| Share

Royal Wolf Helps Light the Way for the Blind

Royal Wolf has donated a 40ft shipping container to cBraille - a specially created lighting-based exhibition for the blind that raises awareness of the importance and use of light to benefit the vision impaired.

Housed in a modified Royal Wolf container with doors constructed at each end, the cBraille exhibition was developed by industrial designer Rob Caslick who through his work with the Blind Institute was inspired by the fact that 90% of vision impaired people have the ability to see light. The exhibition explores and demonstrates how the practical application of lighting could be used in the future to create advanced public signage to benefit the vision impaired.

cBraille consists of 14 panels of LED lights arranged in the Braille code, with each panel using one LED light per Braille dot to create a quote or anecdote about the impact of light and blindness.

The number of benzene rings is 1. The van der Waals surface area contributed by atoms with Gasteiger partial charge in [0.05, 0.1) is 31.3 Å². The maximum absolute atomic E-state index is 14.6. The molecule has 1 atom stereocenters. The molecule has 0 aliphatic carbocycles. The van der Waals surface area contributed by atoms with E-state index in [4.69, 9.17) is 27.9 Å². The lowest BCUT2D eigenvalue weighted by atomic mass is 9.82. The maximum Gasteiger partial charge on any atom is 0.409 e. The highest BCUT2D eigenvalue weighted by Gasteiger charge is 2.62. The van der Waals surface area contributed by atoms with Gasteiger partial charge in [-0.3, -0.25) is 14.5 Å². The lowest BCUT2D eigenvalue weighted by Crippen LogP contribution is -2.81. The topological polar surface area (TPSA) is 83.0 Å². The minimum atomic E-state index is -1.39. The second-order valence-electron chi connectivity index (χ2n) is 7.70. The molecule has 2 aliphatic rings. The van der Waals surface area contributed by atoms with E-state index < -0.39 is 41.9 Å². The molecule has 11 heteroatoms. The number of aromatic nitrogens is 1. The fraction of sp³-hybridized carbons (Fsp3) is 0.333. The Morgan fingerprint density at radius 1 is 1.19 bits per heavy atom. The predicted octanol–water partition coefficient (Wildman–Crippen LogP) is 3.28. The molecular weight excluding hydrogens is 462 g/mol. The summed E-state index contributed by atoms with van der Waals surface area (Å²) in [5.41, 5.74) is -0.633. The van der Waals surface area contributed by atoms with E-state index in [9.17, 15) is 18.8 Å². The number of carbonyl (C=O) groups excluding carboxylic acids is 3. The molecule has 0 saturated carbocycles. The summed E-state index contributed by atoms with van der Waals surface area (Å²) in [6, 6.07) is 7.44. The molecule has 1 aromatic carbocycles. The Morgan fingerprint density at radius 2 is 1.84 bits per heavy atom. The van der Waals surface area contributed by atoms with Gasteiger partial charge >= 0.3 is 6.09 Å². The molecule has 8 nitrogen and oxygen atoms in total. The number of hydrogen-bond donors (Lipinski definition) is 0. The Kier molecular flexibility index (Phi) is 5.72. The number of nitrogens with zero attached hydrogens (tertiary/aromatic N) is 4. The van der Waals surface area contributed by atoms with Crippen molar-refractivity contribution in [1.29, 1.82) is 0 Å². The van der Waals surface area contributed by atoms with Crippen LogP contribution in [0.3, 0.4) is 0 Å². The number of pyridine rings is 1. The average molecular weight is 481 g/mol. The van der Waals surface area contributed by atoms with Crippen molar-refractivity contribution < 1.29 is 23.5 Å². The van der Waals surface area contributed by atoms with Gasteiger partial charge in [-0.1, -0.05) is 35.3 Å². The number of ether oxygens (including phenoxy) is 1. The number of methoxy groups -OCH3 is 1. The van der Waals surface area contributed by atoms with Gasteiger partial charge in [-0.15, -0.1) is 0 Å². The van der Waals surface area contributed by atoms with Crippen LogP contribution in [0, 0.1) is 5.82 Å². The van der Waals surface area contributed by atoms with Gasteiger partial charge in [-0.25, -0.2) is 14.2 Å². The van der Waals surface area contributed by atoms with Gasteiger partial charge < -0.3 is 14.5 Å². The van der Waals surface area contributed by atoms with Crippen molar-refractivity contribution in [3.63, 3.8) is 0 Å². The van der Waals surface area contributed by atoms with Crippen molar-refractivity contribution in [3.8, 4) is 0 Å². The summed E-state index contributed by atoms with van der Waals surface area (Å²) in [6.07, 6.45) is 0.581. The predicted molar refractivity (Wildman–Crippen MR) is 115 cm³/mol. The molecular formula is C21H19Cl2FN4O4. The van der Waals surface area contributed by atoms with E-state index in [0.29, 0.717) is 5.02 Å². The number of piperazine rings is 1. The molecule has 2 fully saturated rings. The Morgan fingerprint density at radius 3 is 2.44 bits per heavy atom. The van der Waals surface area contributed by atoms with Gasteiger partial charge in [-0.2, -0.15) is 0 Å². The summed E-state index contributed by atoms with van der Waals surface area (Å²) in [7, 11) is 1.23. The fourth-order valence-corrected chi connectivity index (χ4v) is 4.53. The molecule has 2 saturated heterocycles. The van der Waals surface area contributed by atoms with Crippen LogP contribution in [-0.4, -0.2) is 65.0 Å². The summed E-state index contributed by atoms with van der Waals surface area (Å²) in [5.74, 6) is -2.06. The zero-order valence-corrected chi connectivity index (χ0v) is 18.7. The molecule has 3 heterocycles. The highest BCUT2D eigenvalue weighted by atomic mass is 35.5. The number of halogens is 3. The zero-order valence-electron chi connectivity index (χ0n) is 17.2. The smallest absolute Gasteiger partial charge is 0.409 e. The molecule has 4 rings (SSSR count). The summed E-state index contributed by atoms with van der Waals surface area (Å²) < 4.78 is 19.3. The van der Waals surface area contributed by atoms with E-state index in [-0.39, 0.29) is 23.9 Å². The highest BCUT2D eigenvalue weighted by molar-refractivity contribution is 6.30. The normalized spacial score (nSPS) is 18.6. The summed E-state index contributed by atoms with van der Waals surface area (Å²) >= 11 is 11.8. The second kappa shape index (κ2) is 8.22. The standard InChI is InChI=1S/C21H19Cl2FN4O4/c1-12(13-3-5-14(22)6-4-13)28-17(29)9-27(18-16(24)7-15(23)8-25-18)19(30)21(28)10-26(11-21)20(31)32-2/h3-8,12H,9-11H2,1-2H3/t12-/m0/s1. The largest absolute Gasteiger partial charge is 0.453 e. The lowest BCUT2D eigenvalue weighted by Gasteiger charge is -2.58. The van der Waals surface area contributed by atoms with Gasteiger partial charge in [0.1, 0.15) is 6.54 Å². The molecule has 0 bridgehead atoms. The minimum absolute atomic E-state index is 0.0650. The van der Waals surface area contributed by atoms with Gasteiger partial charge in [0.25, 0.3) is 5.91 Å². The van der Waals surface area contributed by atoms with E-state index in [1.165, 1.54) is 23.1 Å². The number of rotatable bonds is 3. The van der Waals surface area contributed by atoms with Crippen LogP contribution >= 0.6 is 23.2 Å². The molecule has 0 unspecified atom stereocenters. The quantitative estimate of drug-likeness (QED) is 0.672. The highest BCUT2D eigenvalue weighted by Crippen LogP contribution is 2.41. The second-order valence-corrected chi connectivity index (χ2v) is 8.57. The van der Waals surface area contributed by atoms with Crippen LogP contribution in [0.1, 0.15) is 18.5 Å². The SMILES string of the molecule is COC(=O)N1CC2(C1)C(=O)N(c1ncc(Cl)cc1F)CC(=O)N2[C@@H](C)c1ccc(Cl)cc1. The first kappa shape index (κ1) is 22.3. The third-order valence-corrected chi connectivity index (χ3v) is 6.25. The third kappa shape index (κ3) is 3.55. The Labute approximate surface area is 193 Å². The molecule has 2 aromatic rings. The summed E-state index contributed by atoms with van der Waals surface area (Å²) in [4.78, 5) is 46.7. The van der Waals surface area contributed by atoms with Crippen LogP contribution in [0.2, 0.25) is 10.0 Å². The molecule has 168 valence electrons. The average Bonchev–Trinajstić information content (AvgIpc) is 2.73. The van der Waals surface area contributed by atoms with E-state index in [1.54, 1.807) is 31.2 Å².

When developing the concept, Rob worked with partner’s e2 and Built to review a range of options that would house the exhibition. The decision reached was that a shipping container provided the best solution owing to its size, shape and durability. Royal Wolf was then approached directly by Built, a longstanding and valued client, to see if they could contribute.

“Thinking about what we wanted to achieve and how it all needed to function, we quickly recognised that a container would create a fantastic exhibition space for us. Its size, strength and transportable nature seemed a really sensible and viable solution so we contacted Royal Wolf and they were more than happy to assist.

“Apart from the obvious structural benefits of the container, its shape and contours add to the modern and distinctive industrial look that we are after with this exhibition,” says Rob Caslick.

John Ahkin, Royal Wolf Business Development Manager Melbourne, says: “We are pleased to be able to support such an incredible and worthwhile project that raises awareness around the importance of light for people with vision impairment. Again it goes to show how versatile our containers really are. ”

Launched at Melbourne’s Federation Square on 31 May 2012, the cBraille exhibition played an important part of the city’s annual light in winter festival.

The impact of cBraille will now see it come to Sydney for the first time, showcased at Customs House, Circular Key, from 16 September to 30 September 2012. More information about this unique exhibition can be found by visiting: http://cbraille.org/